The lottery contributed $1.2 billion to education programs such as the HOPE scholarship in fiscal 2020.
According to the legislation, House Bill 86, sports betting companies would pay a 16% tax on their income, with all the revenue going to the HOPE scholarship.
Players would have to be over 21 to bet and be in Georgia to place a wager.
The legislation is backed by the Georgia Professional Sports Integrity Alliance, a coalition of four professional Atlanta sports franchises — the Atlanta Braves, Atlanta Falcons, Atlanta Hawks and Atlanta United.
Atlanta Braves President and CEO Derek Schiller said this was the first policy issue that brought all four franchises together when the alliance was formed in 2019.
“We don’t receive direct revenue from this,” Schiller said. “This is good for our fans, we think, from a fan engagement perspective. But it’s also good for the state because it drives new tax revenue to the state, especially in this unique time that we’re in and going to be recovering from.”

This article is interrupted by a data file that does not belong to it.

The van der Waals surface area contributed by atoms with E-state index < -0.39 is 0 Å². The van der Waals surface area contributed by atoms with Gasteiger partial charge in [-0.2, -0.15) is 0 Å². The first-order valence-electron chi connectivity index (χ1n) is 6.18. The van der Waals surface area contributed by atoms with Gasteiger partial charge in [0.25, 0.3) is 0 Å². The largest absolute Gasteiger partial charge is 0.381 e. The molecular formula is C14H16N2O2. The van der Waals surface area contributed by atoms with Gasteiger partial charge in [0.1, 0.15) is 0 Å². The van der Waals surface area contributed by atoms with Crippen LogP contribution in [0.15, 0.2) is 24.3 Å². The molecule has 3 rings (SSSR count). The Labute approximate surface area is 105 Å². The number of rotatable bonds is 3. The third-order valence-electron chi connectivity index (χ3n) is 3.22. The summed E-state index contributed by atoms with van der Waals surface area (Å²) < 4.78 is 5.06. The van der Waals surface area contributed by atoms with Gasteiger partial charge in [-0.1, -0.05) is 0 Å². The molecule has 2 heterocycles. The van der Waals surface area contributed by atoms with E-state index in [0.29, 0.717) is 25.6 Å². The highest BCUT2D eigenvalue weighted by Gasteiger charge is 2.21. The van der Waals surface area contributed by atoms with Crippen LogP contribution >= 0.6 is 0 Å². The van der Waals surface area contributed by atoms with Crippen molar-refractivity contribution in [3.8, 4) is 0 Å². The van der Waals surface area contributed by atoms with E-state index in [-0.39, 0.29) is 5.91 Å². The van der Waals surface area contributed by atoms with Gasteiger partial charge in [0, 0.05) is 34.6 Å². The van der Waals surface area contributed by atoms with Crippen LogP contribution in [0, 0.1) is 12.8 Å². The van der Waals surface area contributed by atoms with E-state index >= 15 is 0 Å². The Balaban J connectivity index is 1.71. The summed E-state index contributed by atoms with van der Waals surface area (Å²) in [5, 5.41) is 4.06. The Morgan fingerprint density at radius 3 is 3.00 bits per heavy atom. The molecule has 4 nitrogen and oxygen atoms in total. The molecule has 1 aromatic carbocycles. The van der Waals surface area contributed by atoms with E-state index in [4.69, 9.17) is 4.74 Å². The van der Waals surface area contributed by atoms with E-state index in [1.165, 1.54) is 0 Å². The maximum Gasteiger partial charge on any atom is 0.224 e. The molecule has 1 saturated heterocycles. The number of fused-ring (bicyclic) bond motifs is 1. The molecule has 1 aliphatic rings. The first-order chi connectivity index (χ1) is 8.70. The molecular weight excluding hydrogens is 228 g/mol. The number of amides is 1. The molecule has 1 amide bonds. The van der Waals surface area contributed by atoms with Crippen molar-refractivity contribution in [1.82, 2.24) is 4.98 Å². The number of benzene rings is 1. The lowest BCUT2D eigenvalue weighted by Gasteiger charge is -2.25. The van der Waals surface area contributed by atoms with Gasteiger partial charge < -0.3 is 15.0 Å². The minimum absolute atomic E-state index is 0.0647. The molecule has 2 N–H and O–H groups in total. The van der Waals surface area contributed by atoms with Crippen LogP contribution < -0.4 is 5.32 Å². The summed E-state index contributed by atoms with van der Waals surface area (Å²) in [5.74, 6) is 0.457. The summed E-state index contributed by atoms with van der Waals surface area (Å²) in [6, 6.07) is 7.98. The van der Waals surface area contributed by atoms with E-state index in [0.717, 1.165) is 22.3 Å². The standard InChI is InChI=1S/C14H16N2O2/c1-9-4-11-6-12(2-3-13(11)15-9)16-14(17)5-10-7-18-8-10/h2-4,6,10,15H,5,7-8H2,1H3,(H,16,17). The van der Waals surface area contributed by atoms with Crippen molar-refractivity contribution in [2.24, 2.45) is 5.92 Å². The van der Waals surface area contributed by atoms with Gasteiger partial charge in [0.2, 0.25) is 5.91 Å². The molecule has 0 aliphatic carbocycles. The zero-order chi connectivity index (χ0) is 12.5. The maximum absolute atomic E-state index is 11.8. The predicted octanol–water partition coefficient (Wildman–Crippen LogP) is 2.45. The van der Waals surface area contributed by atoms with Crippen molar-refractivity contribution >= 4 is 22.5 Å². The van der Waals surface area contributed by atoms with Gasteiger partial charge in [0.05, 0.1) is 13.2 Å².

For years, gambling supporters have pushed the Legislature to expand the industry to allow casinos or horse racing. But a 2019 U.S. Supreme Court ruling opened an opportunity for states to legalize sports betting. So far, more than a dozen states have.
Virginia Galloway, a lobbyist with the Georgia Faith and Freedom Coalition, said it was poor public policy to expand gambling by making the argument that it would bolster the HOPE scholarship program.
“Gambling always costs more than it brings in,” she said.
After years of failed attempts to expand legal gambling through a constitutional amendment, which would require two-thirds support in each chamber of the Legislature and a majority of Georgia voters, Stephens said betting could be legalized through legislation that needs a lower threshold of support.
Stephens, who has pushed for Georgia to expand gambling for years, said he plans to file legislation in the next few weeks that would ask voters whether they want to allow casinos and horse racing in the state as well.
He filed the bill that would legalize sports betting first because it only needs support from half of each chamber’s members.
“We’re putting the path of least resistance first,” Stephens said. “Then, hopefully, it would build the momentum to get the other ones through.”